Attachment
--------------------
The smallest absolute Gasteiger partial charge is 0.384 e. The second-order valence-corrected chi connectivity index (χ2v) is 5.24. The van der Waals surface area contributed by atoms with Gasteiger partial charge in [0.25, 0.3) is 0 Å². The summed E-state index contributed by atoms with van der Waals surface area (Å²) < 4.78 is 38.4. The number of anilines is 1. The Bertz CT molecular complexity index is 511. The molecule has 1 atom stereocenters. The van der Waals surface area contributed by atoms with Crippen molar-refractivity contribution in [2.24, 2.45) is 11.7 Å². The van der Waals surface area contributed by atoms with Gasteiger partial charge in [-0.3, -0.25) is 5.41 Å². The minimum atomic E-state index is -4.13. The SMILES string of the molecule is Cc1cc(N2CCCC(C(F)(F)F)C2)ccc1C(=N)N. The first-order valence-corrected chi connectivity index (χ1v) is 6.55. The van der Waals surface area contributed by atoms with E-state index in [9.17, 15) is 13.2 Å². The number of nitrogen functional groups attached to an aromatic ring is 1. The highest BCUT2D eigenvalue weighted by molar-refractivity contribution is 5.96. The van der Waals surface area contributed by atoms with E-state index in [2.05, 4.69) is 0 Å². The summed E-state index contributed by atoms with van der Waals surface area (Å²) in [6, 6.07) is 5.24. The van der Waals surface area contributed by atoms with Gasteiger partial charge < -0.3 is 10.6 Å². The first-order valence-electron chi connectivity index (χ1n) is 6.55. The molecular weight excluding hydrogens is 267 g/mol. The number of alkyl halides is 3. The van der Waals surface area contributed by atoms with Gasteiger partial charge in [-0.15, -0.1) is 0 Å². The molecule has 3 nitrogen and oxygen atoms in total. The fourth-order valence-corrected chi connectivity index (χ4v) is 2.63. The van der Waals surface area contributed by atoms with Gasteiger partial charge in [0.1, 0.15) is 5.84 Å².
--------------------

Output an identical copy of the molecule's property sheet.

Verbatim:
The smallest absolute Gasteiger partial charge is 0.384 e. The second-order valence-corrected chi connectivity index (χ2v) is 5.24. The van der Waals surface area contributed by atoms with Gasteiger partial charge in [0.25, 0.3) is 0 Å². The summed E-state index contributed by atoms with van der Waals surface area (Å²) < 4.78 is 38.4. The number of anilines is 1. The Bertz CT molecular complexity index is 511. The molecule has 1 atom stereocenters. The van der Waals surface area contributed by atoms with Crippen molar-refractivity contribution in [2.24, 2.45) is 11.7 Å². The van der Waals surface area contributed by atoms with Gasteiger partial charge in [-0.3, -0.25) is 5.41 Å². The minimum atomic E-state index is -4.13. The SMILES string of the molecule is Cc1cc(N2CCCC(C(F)(F)F)C2)ccc1C(=N)N. The first-order valence-corrected chi connectivity index (χ1v) is 6.55. The van der Waals surface area contributed by atoms with E-state index in [9.17, 15) is 13.2 Å². The number of nitrogen functional groups attached to an aromatic ring is 1. The highest BCUT2D eigenvalue weighted by molar-refractivity contribution is 5.96. The van der Waals surface area contributed by atoms with E-state index in [2.05, 4.69) is 0 Å². The summed E-state index contributed by atoms with van der Waals surface area (Å²) in [6, 6.07) is 5.24. The van der Waals surface area contributed by atoms with Gasteiger partial charge < -0.3 is 10.6 Å². The first-order valence-electron chi connectivity index (χ1n) is 6.55. The molecular weight excluding hydrogens is 267 g/mol. The number of alkyl halides is 3. The van der Waals surface area contributed by atoms with Gasteiger partial charge in [-0.15, -0.1) is 0 Å². The molecule has 3 nitrogen and oxygen atoms in total. The fourth-order valence-corrected chi connectivity index (χ4v) is 2.63. The van der Waals surface area contributed by atoms with Gasteiger partial charge in [0.1, 0.15) is 5.84 Å².